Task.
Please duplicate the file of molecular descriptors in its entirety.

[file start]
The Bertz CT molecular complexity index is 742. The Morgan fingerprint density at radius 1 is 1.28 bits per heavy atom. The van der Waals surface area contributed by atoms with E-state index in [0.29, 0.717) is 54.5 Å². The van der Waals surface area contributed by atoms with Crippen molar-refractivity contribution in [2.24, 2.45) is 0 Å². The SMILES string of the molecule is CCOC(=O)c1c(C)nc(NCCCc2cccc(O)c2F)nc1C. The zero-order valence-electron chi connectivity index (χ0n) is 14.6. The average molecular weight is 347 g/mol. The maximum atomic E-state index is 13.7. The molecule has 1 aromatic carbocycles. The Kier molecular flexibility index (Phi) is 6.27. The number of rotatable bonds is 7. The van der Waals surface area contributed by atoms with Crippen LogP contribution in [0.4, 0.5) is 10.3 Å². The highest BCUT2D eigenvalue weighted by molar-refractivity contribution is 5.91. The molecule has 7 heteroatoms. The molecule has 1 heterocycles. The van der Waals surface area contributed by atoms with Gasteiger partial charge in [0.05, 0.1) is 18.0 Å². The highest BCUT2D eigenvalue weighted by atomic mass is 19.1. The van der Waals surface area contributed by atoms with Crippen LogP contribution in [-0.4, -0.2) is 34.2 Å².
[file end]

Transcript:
The Bertz CT molecular complexity index is 742. The Morgan fingerprint density at radius 1 is 1.28 bits per heavy atom. The van der Waals surface area contributed by atoms with E-state index in [0.29, 0.717) is 54.5 Å². The van der Waals surface area contributed by atoms with Crippen molar-refractivity contribution in [2.24, 2.45) is 0 Å². The SMILES string of the molecule is CCOC(=O)c1c(C)nc(NCCCc2cccc(O)c2F)nc1C. The zero-order valence-electron chi connectivity index (χ0n) is 14.6. The average molecular weight is 347 g/mol. The maximum atomic E-state index is 13.7. The molecule has 1 aromatic carbocycles. The Kier molecular flexibility index (Phi) is 6.27. The number of rotatable bonds is 7. The van der Waals surface area contributed by atoms with Crippen LogP contribution in [0.4, 0.5) is 10.3 Å². The highest BCUT2D eigenvalue weighted by molar-refractivity contribution is 5.91. The molecule has 7 heteroatoms. The molecule has 1 heterocycles. The van der Waals surface area contributed by atoms with Gasteiger partial charge in [0.05, 0.1) is 18.0 Å². The highest BCUT2D eigenvalue weighted by atomic mass is 19.1. The van der Waals surface area contributed by atoms with Crippen LogP contribution in [-0.4, -0.2) is 34.2 Å².